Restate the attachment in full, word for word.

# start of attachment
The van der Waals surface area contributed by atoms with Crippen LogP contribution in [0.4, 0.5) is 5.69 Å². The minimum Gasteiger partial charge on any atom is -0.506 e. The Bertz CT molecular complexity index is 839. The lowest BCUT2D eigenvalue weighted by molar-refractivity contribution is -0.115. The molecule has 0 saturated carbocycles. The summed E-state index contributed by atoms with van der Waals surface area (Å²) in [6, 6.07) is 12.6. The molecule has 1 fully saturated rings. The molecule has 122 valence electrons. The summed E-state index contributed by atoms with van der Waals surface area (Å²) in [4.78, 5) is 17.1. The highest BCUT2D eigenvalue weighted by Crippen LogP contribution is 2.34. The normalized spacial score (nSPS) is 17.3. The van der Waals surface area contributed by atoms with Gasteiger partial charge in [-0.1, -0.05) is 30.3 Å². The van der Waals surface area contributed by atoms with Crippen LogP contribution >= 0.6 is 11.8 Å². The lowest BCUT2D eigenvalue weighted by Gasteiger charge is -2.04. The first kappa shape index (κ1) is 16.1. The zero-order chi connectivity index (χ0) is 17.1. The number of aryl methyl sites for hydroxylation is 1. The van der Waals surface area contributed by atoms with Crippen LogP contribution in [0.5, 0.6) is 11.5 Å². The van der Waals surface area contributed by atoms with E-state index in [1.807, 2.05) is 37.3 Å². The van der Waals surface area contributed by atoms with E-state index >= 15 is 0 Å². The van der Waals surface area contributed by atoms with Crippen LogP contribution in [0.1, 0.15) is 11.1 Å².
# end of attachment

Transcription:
The van der Waals surface area contributed by atoms with Crippen LogP contribution in [0.4, 0.5) is 5.69 Å². The minimum Gasteiger partial charge on any atom is -0.506 e. The Bertz CT molecular complexity index is 839. The lowest BCUT2D eigenvalue weighted by molar-refractivity contribution is -0.115. The molecule has 0 saturated carbocycles. The summed E-state index contributed by atoms with van der Waals surface area (Å²) in [6, 6.07) is 12.6. The molecule has 1 fully saturated rings. The molecule has 122 valence electrons. The summed E-state index contributed by atoms with van der Waals surface area (Å²) in [4.78, 5) is 17.1. The highest BCUT2D eigenvalue weighted by Crippen LogP contribution is 2.34. The normalized spacial score (nSPS) is 17.3. The van der Waals surface area contributed by atoms with Gasteiger partial charge in [-0.1, -0.05) is 30.3 Å². The van der Waals surface area contributed by atoms with Crippen LogP contribution >= 0.6 is 11.8 Å². The lowest BCUT2D eigenvalue weighted by Gasteiger charge is -2.04. The first kappa shape index (κ1) is 16.1. The zero-order chi connectivity index (χ0) is 17.1. The number of aryl methyl sites for hydroxylation is 1. The van der Waals surface area contributed by atoms with Crippen LogP contribution in [0.5, 0.6) is 11.5 Å². The van der Waals surface area contributed by atoms with E-state index in [1.807, 2.05) is 37.3 Å². The van der Waals surface area contributed by atoms with E-state index >= 15 is 0 Å². The van der Waals surface area contributed by atoms with Crippen LogP contribution in [0.1, 0.15) is 11.1 Å².